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The group at Henry Cavendish Primary School thought they found 5 numbers that worked - 6, 17, 5, 41, 96 - and asked for some feedback! This was a really good try, but unfortunately there is a multiple of three in there: 17 + 5 + 41 is equal to 3 times 21. Never mind!

The answer is that it's not possible. Lots of people got this, but David, from Sha Tin College, gave a particularly well written answer:


Firstly, each one of the five integers can be expressed in the form 3x + 0, 3x + 1 or 3x + 2, where x is an integer.

When we take three integers (say 3x + a, 3y + b, 3z + c) from a group of 5 and add them together, we will always get an integer in the following form:

3x + 3y + 3z + k, which equals 3(x + y +z) + k (where k is the sum of a, b and c)

It is obvious that the term 3(x + y + z) must be a multiple of 3. Therefore, we only need to consider k in order to see whether 3(x + y + z) + k is a multiple of 3. For 3(x + y + z) + k to be a multiple of 3, k must therefore also be a multiple of 3.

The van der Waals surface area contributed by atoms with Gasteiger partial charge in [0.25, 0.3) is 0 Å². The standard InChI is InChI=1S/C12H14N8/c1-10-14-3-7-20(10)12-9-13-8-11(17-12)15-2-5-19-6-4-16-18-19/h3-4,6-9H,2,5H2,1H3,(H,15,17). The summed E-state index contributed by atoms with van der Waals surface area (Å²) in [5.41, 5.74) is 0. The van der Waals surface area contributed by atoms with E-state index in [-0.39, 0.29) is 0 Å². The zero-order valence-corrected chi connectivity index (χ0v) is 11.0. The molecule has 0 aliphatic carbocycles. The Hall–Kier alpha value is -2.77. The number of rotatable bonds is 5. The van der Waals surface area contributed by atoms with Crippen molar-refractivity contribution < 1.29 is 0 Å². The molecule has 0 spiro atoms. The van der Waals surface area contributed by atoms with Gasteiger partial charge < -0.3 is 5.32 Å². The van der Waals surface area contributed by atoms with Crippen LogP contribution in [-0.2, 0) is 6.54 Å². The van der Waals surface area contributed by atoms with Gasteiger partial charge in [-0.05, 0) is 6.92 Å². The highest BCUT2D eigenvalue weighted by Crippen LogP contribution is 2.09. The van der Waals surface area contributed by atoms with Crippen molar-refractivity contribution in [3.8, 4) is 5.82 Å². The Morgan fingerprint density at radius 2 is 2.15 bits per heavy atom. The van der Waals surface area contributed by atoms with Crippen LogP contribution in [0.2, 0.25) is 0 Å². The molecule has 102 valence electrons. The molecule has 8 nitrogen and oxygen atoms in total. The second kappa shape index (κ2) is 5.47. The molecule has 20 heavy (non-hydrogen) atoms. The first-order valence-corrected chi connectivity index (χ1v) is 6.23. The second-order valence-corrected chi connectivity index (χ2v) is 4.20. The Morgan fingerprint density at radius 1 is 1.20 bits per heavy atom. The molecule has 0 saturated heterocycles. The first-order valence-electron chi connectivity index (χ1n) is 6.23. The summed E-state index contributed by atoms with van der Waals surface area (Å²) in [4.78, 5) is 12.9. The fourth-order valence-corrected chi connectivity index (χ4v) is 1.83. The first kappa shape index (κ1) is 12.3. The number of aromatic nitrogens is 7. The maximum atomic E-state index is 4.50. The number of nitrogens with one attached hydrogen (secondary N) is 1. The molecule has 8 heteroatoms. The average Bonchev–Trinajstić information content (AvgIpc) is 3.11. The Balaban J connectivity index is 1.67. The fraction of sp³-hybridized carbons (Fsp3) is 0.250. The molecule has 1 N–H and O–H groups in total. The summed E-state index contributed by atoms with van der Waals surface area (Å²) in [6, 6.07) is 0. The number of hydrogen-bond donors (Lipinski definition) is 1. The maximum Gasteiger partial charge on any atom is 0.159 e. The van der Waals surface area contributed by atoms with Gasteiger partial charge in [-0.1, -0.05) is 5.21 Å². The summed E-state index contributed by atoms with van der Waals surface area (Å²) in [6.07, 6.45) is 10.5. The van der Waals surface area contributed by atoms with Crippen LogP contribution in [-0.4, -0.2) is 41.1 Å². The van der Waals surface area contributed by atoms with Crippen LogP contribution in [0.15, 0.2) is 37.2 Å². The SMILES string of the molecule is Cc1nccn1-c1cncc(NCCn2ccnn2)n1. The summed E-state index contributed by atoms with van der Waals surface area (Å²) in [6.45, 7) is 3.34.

As a, b and c are each equal to 0, 1 or 2, there are 4 different ways in which k can be a multiple of 3:

1. 0 + 0 + 0 (i.e. a=0, b=0, c=0)
2. 1 + 1 + 1
3. 2 + 2 + 2
4. 0 + 1 + 2

Out of a group of 5 integers, it is always possible to find an a, b and c that add up to a multiple of 3. This is because in a group of 5 zeros, ones or twos, there is either at least one of each number (0,1,2), or at least 3 of just one of the numbers (0,0,0 or 1,1,1 or 2,2,2).

Therefore it is always possible to choose three numbers that will add up to a multiple of 3 from any group of 5 numbers.

The Year 5 group at St. John's C of E Primary remarked that it is possible to make a set of 5 numbers like this if you don't insist that they have to be whole numbers: they came up with 0.2, 0.2, 0, 0, 1. That's definitely thinking outside the box!

Thanks to everyone - lots of clever answers here!